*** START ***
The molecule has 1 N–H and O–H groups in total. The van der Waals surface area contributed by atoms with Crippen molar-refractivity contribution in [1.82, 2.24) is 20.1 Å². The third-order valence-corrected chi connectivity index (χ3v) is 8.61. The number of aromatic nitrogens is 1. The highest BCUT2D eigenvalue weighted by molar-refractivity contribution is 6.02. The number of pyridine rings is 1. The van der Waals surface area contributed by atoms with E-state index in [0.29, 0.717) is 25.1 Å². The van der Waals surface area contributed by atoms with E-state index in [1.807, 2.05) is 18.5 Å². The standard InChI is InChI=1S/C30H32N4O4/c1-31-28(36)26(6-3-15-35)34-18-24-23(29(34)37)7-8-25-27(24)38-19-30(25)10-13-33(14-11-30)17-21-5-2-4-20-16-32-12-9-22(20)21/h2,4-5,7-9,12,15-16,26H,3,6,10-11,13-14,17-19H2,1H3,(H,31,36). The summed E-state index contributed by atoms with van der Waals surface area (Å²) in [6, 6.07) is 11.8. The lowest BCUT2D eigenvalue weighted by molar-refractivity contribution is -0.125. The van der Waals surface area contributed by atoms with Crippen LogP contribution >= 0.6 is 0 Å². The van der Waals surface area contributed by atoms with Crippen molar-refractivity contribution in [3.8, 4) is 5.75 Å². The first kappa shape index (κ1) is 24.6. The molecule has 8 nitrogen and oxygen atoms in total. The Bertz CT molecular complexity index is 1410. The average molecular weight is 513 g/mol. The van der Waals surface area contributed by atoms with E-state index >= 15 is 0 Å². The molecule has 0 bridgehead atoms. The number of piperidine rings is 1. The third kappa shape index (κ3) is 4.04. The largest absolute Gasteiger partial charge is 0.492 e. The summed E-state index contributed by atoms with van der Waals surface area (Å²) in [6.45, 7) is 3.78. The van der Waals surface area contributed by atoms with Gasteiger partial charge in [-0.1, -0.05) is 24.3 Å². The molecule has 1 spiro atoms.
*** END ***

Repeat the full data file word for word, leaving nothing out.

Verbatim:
The molecule has 1 N–H and O–H groups in total. The van der Waals surface area contributed by atoms with Crippen molar-refractivity contribution in [1.82, 2.24) is 20.1 Å². The third-order valence-corrected chi connectivity index (χ3v) is 8.61. The number of aromatic nitrogens is 1. The highest BCUT2D eigenvalue weighted by molar-refractivity contribution is 6.02. The number of pyridine rings is 1. The van der Waals surface area contributed by atoms with E-state index in [0.29, 0.717) is 25.1 Å². The van der Waals surface area contributed by atoms with E-state index in [1.807, 2.05) is 18.5 Å². The standard InChI is InChI=1S/C30H32N4O4/c1-31-28(36)26(6-3-15-35)34-18-24-23(29(34)37)7-8-25-27(24)38-19-30(25)10-13-33(14-11-30)17-21-5-2-4-20-16-32-12-9-22(20)21/h2,4-5,7-9,12,15-16,26H,3,6,10-11,13-14,17-19H2,1H3,(H,31,36). The summed E-state index contributed by atoms with van der Waals surface area (Å²) in [6, 6.07) is 11.8. The lowest BCUT2D eigenvalue weighted by molar-refractivity contribution is -0.125. The van der Waals surface area contributed by atoms with Crippen LogP contribution >= 0.6 is 0 Å². The van der Waals surface area contributed by atoms with Crippen molar-refractivity contribution in [3.8, 4) is 5.75 Å². The first kappa shape index (κ1) is 24.6. The molecule has 8 nitrogen and oxygen atoms in total. The Bertz CT molecular complexity index is 1410. The average molecular weight is 513 g/mol. The van der Waals surface area contributed by atoms with E-state index >= 15 is 0 Å². The molecule has 0 bridgehead atoms. The number of piperidine rings is 1. The third kappa shape index (κ3) is 4.04. The largest absolute Gasteiger partial charge is 0.492 e. The summed E-state index contributed by atoms with van der Waals surface area (Å²) in [6.45, 7) is 3.78. The van der Waals surface area contributed by atoms with Gasteiger partial charge in [-0.1, -0.05) is 24.3 Å². The molecule has 1 spiro atoms.